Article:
Take a journey into the Capitol Building where bills take a journey to become a law

You might have heard the OAC talk about supporting – and trying to pass – the Treat and Reduce Obesity Act (TROA) many times in recent years. If you find yourself asking, “Why THIS again?” or “What’s taking so long for TROA to become a law?” there’s a fairly simple answer.

RECAP: TROA is a bipartisan bill that will expand insurance coverage for Medicare beneficiaries to include:

  • Obesity screening
  • Treatment from a diverse range of healthcare providers specializing in obesity care
  • FDA-approved medications for chronic weight management.

TROA: A Lengthy Process

If you don’t already know, the legislative process is often a long one. In fact, for bills to pass and become laws, it’s not uncommon to take 10 or more years!

Here’s a brief glance at how bills just like TROA are cycled through Congress to be voted on:

  1. Introduction: A Bill is formally introduced into either house of Congress (Senate or House of Representatives) by a primary Sponsor.
  2. Committee: Representatives or Senators meet to research, talk about and make changes to the Bill. It is then accepted or rejected before it is sent to the House or Senate floor for debate or more research by a subcommittee.
  3. Congress Debates and Votes: The Bill is debated and then voted upon. If it receives the vote majority, it moves on to a similar process in the other house of Congress.
  4. Presidential Action: If the Bill is voted upon in both houses of Congress, it goes to the U.S. President to be approved or vetoed.

You can imagine how long it takes to talk about a Bill, research it and influence other legislators in both houses of Congress! That’s why informing and educating lawmakers about TROA, and adding your personal story to show its value, is such an important part of the process.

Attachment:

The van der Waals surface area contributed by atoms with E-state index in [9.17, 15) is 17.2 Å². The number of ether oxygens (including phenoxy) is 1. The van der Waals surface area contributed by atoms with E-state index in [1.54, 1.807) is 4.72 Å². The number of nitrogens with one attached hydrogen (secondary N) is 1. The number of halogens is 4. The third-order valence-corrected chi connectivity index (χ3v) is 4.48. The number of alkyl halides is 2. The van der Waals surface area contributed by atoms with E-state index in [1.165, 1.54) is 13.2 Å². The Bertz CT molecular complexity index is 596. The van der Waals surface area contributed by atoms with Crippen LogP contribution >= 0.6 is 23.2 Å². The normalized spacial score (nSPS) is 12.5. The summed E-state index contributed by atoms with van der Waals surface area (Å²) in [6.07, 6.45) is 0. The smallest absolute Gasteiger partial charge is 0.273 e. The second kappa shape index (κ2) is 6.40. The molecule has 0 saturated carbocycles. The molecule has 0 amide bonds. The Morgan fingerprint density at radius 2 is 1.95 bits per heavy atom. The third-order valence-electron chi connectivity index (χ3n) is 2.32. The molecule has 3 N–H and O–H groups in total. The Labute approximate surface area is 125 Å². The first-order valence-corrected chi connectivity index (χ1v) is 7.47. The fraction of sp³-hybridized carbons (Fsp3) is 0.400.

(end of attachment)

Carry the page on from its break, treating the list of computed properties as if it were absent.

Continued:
A History of TROA

The Treat and Reduce Obesity Act was first introduced in Congress via the Senate in 2012. Since then, it’s traveled through the traditional bill cycle and faced many challenges, as legislators have rotated and changed along the way.

Each year since its first introduction, TROA has gradually gained more cosponsors from both the Senate and House of Representatives – eventually reaching 163 total cosponsors from 2017 – 2018 in the 115th Congress. That means that more legislators are being made aware of its importance and how crucial it is to take obesity seriously!

Help TROA Build Momentum

All of the above information should show you why it has taken a long time to pass the Treat and Reduce Obesity Act through Congress, and the journey of this legislation isn’t over.

For right now, you can do your part by educating yourself on this crucial piece of legislation and sharing what you know with others in your personal networks.

There will soon be opportunities to directly help the OAC support TROA and influence legislators, but for now, just hang tight! Learn more: ObesityAction.org/TROA.